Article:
There was a time when famous actors talked about Oscar awards over Tibet. Rock stars gave benefit concerts and Angela Merkel, then Chancellor, met the Dalai Lama. „Free Tibet“ was a slogan, of such power and apparently so attractive in its message that cups, T-shirts and stickers were sold. Freeing Tibet was the „good cause“ of the eighties and nineties, and also for a short time in 2008.
Today’s March 10 marks the 60th anniversary of the Tibetan uprising against their Chinese masters. At the time, monks disguised the 23-year-old Dalai Lama as soldiers for fear of being kidnapped and sent him on a dangerous flight over icy mountain slopes. Eventually he reached India, where he still lives today. It was followed by tens of thousands of followers in the weeks and years after.
In London, Berlin and American cities, a few activists will protest in front of the Chinese Embassy. At Prague City Hall the Tibetan flag blows. The Dalai Lama invites to festivities in his exile. But that was it soon. It has become quiet around Tibet, China has taken the roof of the world.
Tibetan activists and politicians will now contradict and say that the struggle is as alive as it was once. They say that for many years. But if you look around you have to admit that there have been better times.
China is now the largest economy and the main trading partner for many states, it has one of the largest armies in the world. In the Dalai Lama, Beijing sees a „wolf in a monk’s robe“. Heads of state who used to like meeting the spiritual leader may now think twice about whether it’s worth it. India, China’s neighbor and exile home of the Dalai Lama, officially calls him a „most respected and honored guest.“ But for festivities, New Delhi often lately does not send a high representative.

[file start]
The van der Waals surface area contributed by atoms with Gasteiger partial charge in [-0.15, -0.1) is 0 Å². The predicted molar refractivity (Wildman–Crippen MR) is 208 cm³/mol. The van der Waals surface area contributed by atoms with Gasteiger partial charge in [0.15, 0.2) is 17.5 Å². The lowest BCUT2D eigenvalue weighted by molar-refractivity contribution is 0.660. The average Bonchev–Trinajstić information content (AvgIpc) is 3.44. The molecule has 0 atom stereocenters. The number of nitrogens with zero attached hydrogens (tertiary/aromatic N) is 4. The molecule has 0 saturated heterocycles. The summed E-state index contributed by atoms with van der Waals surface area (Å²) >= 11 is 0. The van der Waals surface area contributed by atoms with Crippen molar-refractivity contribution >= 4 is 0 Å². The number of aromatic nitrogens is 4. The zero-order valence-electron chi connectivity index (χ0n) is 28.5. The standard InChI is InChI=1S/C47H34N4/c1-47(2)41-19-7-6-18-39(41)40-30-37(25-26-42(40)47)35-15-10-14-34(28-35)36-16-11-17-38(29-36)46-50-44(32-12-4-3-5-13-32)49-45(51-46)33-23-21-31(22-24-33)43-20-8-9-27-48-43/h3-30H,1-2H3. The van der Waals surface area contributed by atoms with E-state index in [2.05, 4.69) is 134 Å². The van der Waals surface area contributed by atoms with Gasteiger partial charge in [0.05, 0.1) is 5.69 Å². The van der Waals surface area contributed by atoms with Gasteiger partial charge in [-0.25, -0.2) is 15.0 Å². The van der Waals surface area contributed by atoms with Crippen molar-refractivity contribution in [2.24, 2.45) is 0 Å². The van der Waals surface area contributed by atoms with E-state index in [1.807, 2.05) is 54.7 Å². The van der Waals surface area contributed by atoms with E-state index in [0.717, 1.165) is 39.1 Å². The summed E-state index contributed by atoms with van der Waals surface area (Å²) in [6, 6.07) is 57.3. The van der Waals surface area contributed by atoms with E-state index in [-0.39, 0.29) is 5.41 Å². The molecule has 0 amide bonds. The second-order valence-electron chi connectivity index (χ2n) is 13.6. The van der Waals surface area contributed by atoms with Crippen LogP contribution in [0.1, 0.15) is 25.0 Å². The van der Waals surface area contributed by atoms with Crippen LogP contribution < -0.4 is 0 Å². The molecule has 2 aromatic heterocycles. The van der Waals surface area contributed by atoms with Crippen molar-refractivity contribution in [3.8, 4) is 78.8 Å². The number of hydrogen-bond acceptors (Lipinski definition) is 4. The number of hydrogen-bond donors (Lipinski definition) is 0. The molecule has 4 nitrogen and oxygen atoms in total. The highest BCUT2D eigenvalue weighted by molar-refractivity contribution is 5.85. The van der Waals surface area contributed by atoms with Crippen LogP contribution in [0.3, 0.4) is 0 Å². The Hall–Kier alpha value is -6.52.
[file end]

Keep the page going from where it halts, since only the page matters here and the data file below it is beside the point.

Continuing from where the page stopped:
China acts tactically. It seals off Tibet for foreign diplomats and journalists. The tourists who are allowed to come are mostly Chinese. During the anniversary and beyond, no foreigner may enter Tibet. There are still arbitrary arrests there. The practice of Tibetan Buddhism is not prohibited, but strictly controlled.
Beijing has its own interpretation
The Panchen Lama, Tibet’s second highest religious leader, disappeared as a six-year-old child; he has not reappeared until today, 24 years later. Still every year still young monks are lit in protest; but one learns little of it. There are hardly any pictures from Tibet and if they are, then they are enchanting: massive mountains with white peaks, Buddhist monasteries and around them the modern age. There are now tunnels in Lhasa, multi-lane roads and a fast train to Shanghai. According to Beijing, Chinese soldiers have freed Tibetans from millennia of feudal rule and isolation.
In the meantime, a generation of Tibetans who only know the country through stories tells the story of exile. Every diaspora goes through a process of change, that is inevitable. But 60 years is a long time. Many want to look ahead, not back. Nowhere is this more apparent than in India, where the vast majority, an estimated 150,000 exiles, live.
Their status here is difficult, they are not officially refugees, but they are not citizens, de facto stateless. Since India offers to offer them citizenship, many young Tibetans face a difficult choice: do they want to gain the right to land and the security to stay? Or would that, as many older people fear, be the betrayal of the matter?
And perhaps one has to say in the meantime: The Tibetan strategy is not ideal to keep in conversation. The Dalai Lama condemns the suppression on the ground, but is ready to compromise in the next breath. Praise harmony and compassion and praise China for its economic power. The political leadership has long demanded no more independence, but only autonomy.
That is why Tibet is sometimes called the „panda of world politics“: popular, but not very effective. This is cynical, but there is something to it: If you do not constantly produce news with your situation, always smile and hold your other cheek, you can count on sympathy. But not with the same attention.